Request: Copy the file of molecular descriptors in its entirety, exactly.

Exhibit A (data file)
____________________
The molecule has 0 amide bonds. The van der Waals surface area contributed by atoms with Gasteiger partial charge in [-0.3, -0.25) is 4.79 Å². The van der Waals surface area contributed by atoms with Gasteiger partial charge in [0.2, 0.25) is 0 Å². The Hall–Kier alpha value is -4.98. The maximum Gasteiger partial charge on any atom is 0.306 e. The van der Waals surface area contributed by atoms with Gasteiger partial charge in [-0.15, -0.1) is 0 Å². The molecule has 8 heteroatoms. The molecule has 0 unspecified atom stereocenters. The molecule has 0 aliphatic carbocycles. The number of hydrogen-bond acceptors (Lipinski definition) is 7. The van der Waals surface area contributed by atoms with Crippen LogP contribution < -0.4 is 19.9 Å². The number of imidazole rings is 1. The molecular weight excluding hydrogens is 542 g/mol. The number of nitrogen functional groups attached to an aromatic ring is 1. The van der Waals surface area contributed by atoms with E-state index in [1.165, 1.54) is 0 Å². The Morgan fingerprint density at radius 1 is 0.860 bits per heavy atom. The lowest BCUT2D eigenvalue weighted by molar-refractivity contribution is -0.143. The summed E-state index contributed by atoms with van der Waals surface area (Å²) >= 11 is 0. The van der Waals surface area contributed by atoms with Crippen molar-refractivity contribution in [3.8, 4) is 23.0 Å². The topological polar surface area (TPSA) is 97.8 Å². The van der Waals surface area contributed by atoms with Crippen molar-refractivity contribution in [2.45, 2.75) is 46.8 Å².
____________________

The molecule has 0 amide bonds. The van der Waals surface area contributed by atoms with Gasteiger partial charge in [-0.3, -0.25) is 4.79 Å². The van der Waals surface area contributed by atoms with Gasteiger partial charge in [0.2, 0.25) is 0 Å². The Hall–Kier alpha value is -4.98. The maximum Gasteiger partial charge on any atom is 0.306 e. The van der Waals surface area contributed by atoms with Gasteiger partial charge in [-0.15, -0.1) is 0 Å². The molecule has 8 heteroatoms. The molecule has 0 unspecified atom stereocenters. The molecule has 0 aliphatic carbocycles. The number of hydrogen-bond acceptors (Lipinski definition) is 7. The van der Waals surface area contributed by atoms with Crippen LogP contribution < -0.4 is 19.9 Å². The number of imidazole rings is 1. The molecular weight excluding hydrogens is 542 g/mol. The number of nitrogen functional groups attached to an aromatic ring is 1. The van der Waals surface area contributed by atoms with E-state index in [1.165, 1.54) is 0 Å². The Morgan fingerprint density at radius 1 is 0.860 bits per heavy atom. The lowest BCUT2D eigenvalue weighted by molar-refractivity contribution is -0.143. The summed E-state index contributed by atoms with van der Waals surface area (Å²) >= 11 is 0. The van der Waals surface area contributed by atoms with Crippen molar-refractivity contribution in [3.8, 4) is 23.0 Å². The topological polar surface area (TPSA) is 97.8 Å². The van der Waals surface area contributed by atoms with Crippen molar-refractivity contribution in [2.45, 2.75) is 46.8 Å².